We’re all familiar with time changing: Daylight savings time. Hermione’s Time Turner. Dr. Who.
But that’s not the kind of time changing I’m talking about. I’m talking about changing time from the ordinary, life-on-a-treadmill, can’t-stop-the-pace-or-you’ll-fall-down time to God’s time. We get glimpses of it from time to time, and it reminds us of what God’s time looks like.
Things like: catching up with a friend after many days, weeks, months have gone by and it feels like no time has past. Seeing glimpses of God in our children- the truth they speak, their vulnerability, their dependence on us. The awe-inspiring beauty of God’s creation. That time when we sit in the pews and simply are God’s people, gathered together with the common purpose of worshiping and glorifying our God.
At times these moments are accidental and fleeting; at other times they are intentional. As Certified Time Changers (which you all are), we need to be more intentional about changing from regular time to God-time.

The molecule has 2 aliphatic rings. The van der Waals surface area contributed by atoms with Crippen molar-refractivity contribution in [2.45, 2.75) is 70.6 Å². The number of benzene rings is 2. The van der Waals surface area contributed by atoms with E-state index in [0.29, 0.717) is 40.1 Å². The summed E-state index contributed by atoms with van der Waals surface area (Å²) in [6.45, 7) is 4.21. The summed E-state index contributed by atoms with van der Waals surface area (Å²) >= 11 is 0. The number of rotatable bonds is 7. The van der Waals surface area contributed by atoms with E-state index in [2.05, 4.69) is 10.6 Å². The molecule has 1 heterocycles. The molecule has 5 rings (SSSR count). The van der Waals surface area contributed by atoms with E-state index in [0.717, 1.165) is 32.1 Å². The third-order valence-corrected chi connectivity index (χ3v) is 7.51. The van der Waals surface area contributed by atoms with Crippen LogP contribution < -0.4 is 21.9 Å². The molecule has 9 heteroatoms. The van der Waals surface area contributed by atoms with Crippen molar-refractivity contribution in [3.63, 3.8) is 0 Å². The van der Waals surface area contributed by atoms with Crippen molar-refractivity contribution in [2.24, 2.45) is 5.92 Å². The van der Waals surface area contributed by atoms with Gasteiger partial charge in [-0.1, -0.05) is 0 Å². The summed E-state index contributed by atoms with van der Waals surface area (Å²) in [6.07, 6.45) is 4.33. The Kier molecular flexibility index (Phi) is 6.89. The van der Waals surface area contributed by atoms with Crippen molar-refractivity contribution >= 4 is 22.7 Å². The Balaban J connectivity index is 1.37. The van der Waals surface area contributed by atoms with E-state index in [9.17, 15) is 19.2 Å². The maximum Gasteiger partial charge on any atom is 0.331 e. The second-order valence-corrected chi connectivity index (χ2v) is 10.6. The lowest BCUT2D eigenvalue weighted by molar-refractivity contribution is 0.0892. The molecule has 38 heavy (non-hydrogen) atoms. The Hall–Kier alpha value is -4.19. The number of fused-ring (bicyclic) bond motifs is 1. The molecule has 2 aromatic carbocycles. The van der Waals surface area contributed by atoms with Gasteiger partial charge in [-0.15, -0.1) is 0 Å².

In my Sunday school class a few weeks ago using Lauren Winner’s book Mudhouse Sabbath, we talked about (you guessed it) Sabbath. Lauren notes that Sabbath is something that Jews do really well; it’s central to their faith. And in fact, it’s a commandment. Remember the Sabbath and keep it holy. She also noted that Christians have a much harder time with this commandment. The stuff of life keeps getting in the way.
Our culture recognizes that increasing speed of the treadmill we’re on, and it encourages us to take “me” time.To pamper ourselves. Winner points out that this me-time does not count as Sabbath; in fact, it misses the whole point of Sabbath. Sabbath is to be God-time, not me-time.
Perhaps these images will be helpful to you in your work as Certified Time Changers.
On the right is kairos time- special time, God’s time. This is what we as Certified Time Changers are to work toward. Being intentional about switching to God-time.
So what does this look like? It looks like a lot of breathing and praying. A lot of attention and love. Taking time to let the air still around you and feel the shift from hectic to holy.
So now that you are a Certified Time Changer, how will you practice Sabbath? If you can’t devote a whole day, start to look for Sabbath moments. Try to actively change the quality of the time around you once a day. Perhaps when you’re putting kids to bed. Or when you are washing dishes. During lunch with a co-worker. Practically any time of day can be changed by a Certified Time Changer. Why don’t you give it a try?